If Progress Is Inevitable, Why Do Some Businesses Still Struggle with Change?Authored by: Jim Stewart, Founder DocuSend, powered by MTI. Posted on April 5, 2017
All businesses struggle with change to some degree. It’s just so easy to slip into one of those all-too-familiar “comfort zones,” and before you know it, you find yourself stuck there. And the worst part is, it’s not the safest place to be for very long. As small business owners and operators, we know that even though we may be on the right track, we still might get run over by a train if we don’t keep moving. And have you ever noticed how some businesses have a much more difficult time coping with change than others? Even the most dedicated advocates of progress sometimes find themselves overwhelmed by rapid changes in technology. Ignoring change completely can cripple the growth of any business.
So, let’s take a closer look. Why do some businesses struggle more than others? Let’s start by going back to that all-important comfort zone. When you’re comfortable, you may not even be aware a problem exists. You become content with the way things are. Complacency is not a good place for any SMB to be in. If we stay there, our competitors will creep up on us. So, let’s dig a little deeper. Here’s a story for those of us who occasionally lose sight of why things are done the way they are. It was related to me by a very smart instructor who taught a course in productivity years ago, but I never forgot it.
“A Ham Recipe in Need of an Update”
A friend of mine (Pete) had been married a few weeks when one night his wife surprised him with a delicious ham for dinner. “This is the best ham I’ve ever had!” he exclaimed to his new bride, making her beam with pride. “Where did you learn to make this?” “Well, the recipe has been in my family for generations, and my mother recently passed it on to me because we’re married now” she replied. “So, how do you make it?” Pete asked. “You just buy a good 8-pound shank ham, cut one third off the end of it, baste the remaining two thirds with a special marinade, and cook it at low temperature for 6 hours.” Pete was impressed, but a little perplexed.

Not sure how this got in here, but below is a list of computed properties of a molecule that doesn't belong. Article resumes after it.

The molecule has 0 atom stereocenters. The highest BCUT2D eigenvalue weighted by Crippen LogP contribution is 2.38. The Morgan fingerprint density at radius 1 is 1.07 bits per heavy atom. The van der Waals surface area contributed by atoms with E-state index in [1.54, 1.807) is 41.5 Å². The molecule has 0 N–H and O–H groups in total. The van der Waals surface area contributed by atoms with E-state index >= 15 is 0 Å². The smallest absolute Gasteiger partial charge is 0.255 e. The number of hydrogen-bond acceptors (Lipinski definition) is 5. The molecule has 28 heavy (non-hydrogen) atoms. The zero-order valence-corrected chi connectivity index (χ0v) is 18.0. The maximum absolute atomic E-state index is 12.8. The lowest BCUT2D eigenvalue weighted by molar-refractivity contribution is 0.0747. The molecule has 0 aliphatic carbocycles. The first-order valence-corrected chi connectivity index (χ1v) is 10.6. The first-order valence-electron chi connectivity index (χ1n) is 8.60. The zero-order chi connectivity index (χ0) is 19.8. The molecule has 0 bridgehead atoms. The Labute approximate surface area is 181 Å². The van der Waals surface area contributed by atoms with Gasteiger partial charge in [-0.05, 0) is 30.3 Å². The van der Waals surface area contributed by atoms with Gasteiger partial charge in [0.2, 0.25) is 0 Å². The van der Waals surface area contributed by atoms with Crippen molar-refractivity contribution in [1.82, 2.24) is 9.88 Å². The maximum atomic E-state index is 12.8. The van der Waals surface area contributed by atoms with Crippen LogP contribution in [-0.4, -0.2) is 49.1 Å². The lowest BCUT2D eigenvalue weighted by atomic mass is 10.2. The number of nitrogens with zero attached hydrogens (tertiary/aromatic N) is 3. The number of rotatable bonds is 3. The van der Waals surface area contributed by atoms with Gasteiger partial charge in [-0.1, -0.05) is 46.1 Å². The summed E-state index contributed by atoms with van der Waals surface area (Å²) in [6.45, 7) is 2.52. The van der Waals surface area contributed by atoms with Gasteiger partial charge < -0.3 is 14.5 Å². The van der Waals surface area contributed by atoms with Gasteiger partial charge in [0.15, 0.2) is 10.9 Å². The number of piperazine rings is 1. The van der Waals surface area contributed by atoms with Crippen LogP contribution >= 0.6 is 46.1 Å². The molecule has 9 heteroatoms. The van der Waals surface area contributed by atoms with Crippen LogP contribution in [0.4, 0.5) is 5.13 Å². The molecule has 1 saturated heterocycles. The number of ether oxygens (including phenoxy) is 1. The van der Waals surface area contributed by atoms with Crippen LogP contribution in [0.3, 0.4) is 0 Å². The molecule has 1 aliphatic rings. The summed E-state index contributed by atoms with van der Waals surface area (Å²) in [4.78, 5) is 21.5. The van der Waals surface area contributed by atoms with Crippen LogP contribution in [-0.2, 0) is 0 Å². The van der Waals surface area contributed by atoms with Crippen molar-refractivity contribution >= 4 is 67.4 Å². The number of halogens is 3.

“That’s great, but why do you cut a third of it off before you cook it?” he asked. His wife looked a little annoyed. “My mother taught me how to make this ham, my grandmother taught her, and my great-grandmother taught her before that. The only thing you need to know is it’s the best ham you ever had.” Seeing she was growing a little protective of her family recipe, he decided to drop it.
Curiosity finally caught up with Pete a few days later. He decided to call his mother-in-law and ask why she cut off a third of the ham before she put it in the oven. To his surprise, she gave him a similar reply, using the identical irritated tone his wife had. “I taught my daughter the same as my mother taught me and her mother taught her before that. You men are all the same! All you need to know is it’s the best ham you ever had.”
Obsession began to overtake curiosity, and Pete was now on a mission. He had to know the reason behind this strange recipe, even at the risk of irritating his wife’s family. He called the grandmother and was not surprised to get the same answer. Knowing it was his last chance, he paid a visit to the great-grandmother, who happened to keep a very keen mind in spite of her advanced age.
“You’re my last hope!” Pete cried. Why in heaven’s name does your recipe call for one third of the ham to be cut off before you cook it?” She looked him square in the eye, the beginning of a smile curling her lips as she whispered in a composed voice, “I don’t know why they do it, but I didn’t have a big enough pan to put it in.”
So, Did the Recipe Ever Actually Change?